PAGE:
Blower door test. With the smoke check completed, we can turn the fan around and depressurize the house to find our baseline ACH rating numbers for the client, which turned out to be 1 ACH50, well under the code maximum airflow of 3 ACH50, negating the need for another test.
As an aside, we now use a TEC DG-1000 Pressure and Flow Gauge manufactured by The Energy Conservatory to calculate a home’s ACH rate. We’ve found its new DG-1000 manometer much more intuitive than its old workhorse DG 700 model. A high-resolution touchscreen graphically shows you such items as what size rings you need on the blower door fan, and what pressure taps to hook the red and green diagnostic tubing to, depending on the airflow-measuring task. TEC also has an app available that enables you to sync your smartphone to the manometer, which allows you to operate the DG-1000 remotely—it’s a big step up from the older model.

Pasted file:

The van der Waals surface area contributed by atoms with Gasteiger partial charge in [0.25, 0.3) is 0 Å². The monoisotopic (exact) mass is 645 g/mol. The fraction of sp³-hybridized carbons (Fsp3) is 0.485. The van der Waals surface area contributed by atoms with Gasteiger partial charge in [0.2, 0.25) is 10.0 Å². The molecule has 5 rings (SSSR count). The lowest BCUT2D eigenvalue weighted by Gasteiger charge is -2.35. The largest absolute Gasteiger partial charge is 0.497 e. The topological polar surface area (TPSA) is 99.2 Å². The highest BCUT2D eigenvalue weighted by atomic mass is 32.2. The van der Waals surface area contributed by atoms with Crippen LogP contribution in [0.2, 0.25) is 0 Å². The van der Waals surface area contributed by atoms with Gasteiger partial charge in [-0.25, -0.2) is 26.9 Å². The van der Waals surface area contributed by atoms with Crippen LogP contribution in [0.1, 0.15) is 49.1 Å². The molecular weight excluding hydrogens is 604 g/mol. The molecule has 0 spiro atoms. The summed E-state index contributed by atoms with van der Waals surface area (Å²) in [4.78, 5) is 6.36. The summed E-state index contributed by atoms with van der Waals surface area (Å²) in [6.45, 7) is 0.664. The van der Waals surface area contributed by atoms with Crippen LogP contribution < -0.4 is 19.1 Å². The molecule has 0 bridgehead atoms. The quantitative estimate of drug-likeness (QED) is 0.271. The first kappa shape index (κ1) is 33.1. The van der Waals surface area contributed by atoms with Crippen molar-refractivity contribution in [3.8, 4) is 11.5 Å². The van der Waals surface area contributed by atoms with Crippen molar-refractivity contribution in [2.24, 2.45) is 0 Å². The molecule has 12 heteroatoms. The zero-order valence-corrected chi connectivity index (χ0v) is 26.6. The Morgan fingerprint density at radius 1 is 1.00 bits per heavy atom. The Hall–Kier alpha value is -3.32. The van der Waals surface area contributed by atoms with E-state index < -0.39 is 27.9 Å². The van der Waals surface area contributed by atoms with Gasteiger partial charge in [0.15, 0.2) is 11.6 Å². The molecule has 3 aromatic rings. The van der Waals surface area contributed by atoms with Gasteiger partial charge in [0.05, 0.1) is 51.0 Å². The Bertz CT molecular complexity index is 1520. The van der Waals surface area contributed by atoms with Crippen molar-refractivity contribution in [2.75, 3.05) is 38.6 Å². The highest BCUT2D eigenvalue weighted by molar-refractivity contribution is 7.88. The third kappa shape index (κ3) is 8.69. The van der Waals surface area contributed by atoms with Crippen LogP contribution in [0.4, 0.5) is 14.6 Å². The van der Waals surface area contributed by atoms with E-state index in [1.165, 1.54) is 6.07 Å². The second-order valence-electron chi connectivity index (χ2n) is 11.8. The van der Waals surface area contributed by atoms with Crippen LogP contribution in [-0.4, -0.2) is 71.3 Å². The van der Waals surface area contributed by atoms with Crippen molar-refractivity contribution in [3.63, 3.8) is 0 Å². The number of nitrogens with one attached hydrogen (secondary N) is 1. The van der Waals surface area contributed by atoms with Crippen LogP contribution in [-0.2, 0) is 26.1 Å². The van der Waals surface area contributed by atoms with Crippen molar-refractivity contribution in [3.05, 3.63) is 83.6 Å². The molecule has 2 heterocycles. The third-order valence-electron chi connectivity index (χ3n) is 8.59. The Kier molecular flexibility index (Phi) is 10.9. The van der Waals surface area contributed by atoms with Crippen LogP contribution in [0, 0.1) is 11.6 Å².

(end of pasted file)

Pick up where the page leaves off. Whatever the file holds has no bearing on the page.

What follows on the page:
We’ve heard many builders say, “We foamed everything,” and think that’s it with respect to air-sealing, but it’s not. There are usually air-sealing opportunities waiting to fixed. That’s why a pre-drywall inspection is so valuable. It’s a great fail-safe that will show air leakage pathways that need to be considered, such as penetrations for dryer and whole-house vacuum-cleaner vents, security lights, and range hoods. Other hidden trouble spots include changes in house geometry, such as shed and doghouse dormers, and built-up framing, such as inside and outside corners, ganged jack studs and king studs, headers, and double top plates.
Photos by Sebastiaan West and Tim Healey